It’s the most wonderful time of the year!!!
At least, it certainly can be. Ash Wednesday is the kickoff of the season of Lent, something many Evangelicals deride as yet another unbiblical Catholic practice. Other Protestants will semi-jokingly “give up something for Lent,” seeing it as a good opportunity to turn over a new leaf, kind of a second chance at one’s New Year’s resolutions. Still other Protestants – Lutherans and Episcopalians – will observe Lent as Catholics do, with ashes on the forehead and fasting. So, is it an unbiblical distraction, a holdover from the bad old Catholic days?
Just as the Israelites covered themselves in ashes and tore their clothing to show extreme distress and grief (in the poignant words of Daniel 9:3, “I turned to the Lord God, pleading in earnest prayer, with fasting, sackcloth, and ashes”), so we Christians allow ourselves to be signed with a cross of ashes to show that we sincerely repent of having sinned against the Lord our God, and that we plan to steadfastly amend our lives and sin no more. Just as Jesus lived for 40 days in the wilderness after He was baptized (Mt 4, Mk 1, Lk 4), so we also trudge through the wilderness of Lent in imitation of our Lord, asking the Father to make us like Him. Just as St. Paul wrote, “I buffet my body and make it my slave,” (1 Cor 9:27), so we also subject ourselves to some kind of penance (like getting 30 minutes less sleep every night so we can get up early to pray). We all know that modern-day, first-world Christians are very coddled. Mortification of the flesh (Mt 10:38; 16:24: Mk 8:34, Rom 8:13,17; 1 Cor 9:27, Phil 3:10; 1 Pet 2:21, 4:1,13) is exactly what we need to remind us of why we’re here – not to “live it up” but to “have life more abundantly” as we grow closer to our Savior who suffered for our sake. As the priest will admonish you tomorrow when he signs your forehead with the cross, “Turn away from sin and be faithful to the Gospel.”
But – Christ has won the victory! What’s the point of rehashing all this mourning and repentance if we are Easter people??
Actually, there are two points. During Lent, Christians focus on:
- growing in their love for Christ Crucified
- learning to practice penance for their sins and for the sins of others
Catholics spend the 40 days of Lent meditating on Christ’s suffering. As St. Paul put it, “For I determined to know nothing among you except Jesus Christ, and Him crucified.” But why? It’s over! It’s history!! Well, no – it’s ongoing in His Suffering body, the Church. Thus, we meditate on this particular aspect of Jesus’ Incarnation during Lent, learning to value what He suffered for us, to keep it in our hearts, to thank Him for it, as well as to pray for those caught up in His ongoing Passion. There’s something else that isn’t over yet – the battle against evil. Yes, Jesus won the victory on the Cross – yet our lives are lived out on the battlefield. For this reason we also practice self-mortification, doing penance for our sins of commission (the evil we have done) and omission (the good that we have failed to do), and for the sins of others which so grieve His Sacred Heart. Acts of penance are meant to be increasingly generous expressions of love for God in which we give up something good (various and sundry earthly pleasures) for the sake of something better (a deeper union with our God).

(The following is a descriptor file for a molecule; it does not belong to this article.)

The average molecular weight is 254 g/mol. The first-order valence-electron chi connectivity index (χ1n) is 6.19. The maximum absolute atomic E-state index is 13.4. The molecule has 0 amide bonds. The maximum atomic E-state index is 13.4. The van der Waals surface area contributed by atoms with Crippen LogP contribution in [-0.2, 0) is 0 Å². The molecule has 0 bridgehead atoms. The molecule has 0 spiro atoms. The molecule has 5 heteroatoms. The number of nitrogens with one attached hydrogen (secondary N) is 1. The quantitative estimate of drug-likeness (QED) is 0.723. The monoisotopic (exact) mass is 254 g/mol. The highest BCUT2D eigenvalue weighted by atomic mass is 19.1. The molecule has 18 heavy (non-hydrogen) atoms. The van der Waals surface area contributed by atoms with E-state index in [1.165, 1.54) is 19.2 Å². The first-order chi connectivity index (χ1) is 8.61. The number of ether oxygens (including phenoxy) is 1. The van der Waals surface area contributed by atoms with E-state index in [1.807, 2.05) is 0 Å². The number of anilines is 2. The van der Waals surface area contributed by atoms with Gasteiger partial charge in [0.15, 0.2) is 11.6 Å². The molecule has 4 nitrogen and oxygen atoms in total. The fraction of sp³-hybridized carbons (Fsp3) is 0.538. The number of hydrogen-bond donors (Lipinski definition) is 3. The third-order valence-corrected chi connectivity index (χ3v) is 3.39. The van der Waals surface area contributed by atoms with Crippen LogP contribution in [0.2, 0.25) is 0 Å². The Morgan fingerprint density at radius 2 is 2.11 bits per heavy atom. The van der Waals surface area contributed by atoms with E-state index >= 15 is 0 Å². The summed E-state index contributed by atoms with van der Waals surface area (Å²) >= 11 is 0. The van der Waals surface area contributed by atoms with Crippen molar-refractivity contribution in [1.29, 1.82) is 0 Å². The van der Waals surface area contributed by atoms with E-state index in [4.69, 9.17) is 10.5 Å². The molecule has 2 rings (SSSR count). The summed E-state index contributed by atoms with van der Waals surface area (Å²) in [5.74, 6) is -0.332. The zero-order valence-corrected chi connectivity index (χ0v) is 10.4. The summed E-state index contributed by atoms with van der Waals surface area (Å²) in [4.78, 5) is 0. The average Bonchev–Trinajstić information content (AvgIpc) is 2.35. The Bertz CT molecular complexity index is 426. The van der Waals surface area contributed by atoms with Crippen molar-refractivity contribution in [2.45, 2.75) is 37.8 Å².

The Stations of the Cross are actually a marvelous way of meditating on Jesus’ suffering as well as practicing penance. Like a mini-pilgrimage, the Stations are a prayerful walk through the events of Christ’s Passion. Most parishes will offer a public observance of the Stations on Fridays during Lent. Catholics give up their Friday evenings (penance) to assemble at their parish and pray the Stations (meditation). The result, after a half-hour spent in this observance, should be a deeper relationship with Jesus, by Whose holy Cross the world has been redeemed.
Looking for something for the other days of Lent? Try reciting the Prayer Before a Crucifix:
Behold, O kind and most sweet Jesus, I cast myself upon my knees in Thy sight, and with the most fervent desire of my soul I pray and beseech Thee that Thou wouldst impress upon my heart lively sentiments of faith, hope, and charity, with true contrition for my sins, and a firm purpose of amendment, while with deep affection and grief of soul, I ponder within myself, and mentally contemplate Thy five Most Precious Wounds, having before my eyes that which David, the Prophet, spoke of Thee, my Jesus: “They have pierced My hands and My feet; they have numbered all My bones.”
As the U.S. bishops remind us:
We are called not just to abstain from sin during Lent, but to true conversion of our hearts and minds as followers of Christ.
“True conversion of our hearts and minds as followers of Christ” – what’d I tell ya? It’s the MOST WONDERFUL TIME OF THE YEAR!
Grant us, Lord, the grace to begin the Christian’s war of defense with holy fasts:
that as we do battle with the spirits of evil, we may be protected by the help of self-denial,
through Christ our Lord. Amen
On the memorial of St. Casimir Jagiellon
Deo omnis gloria!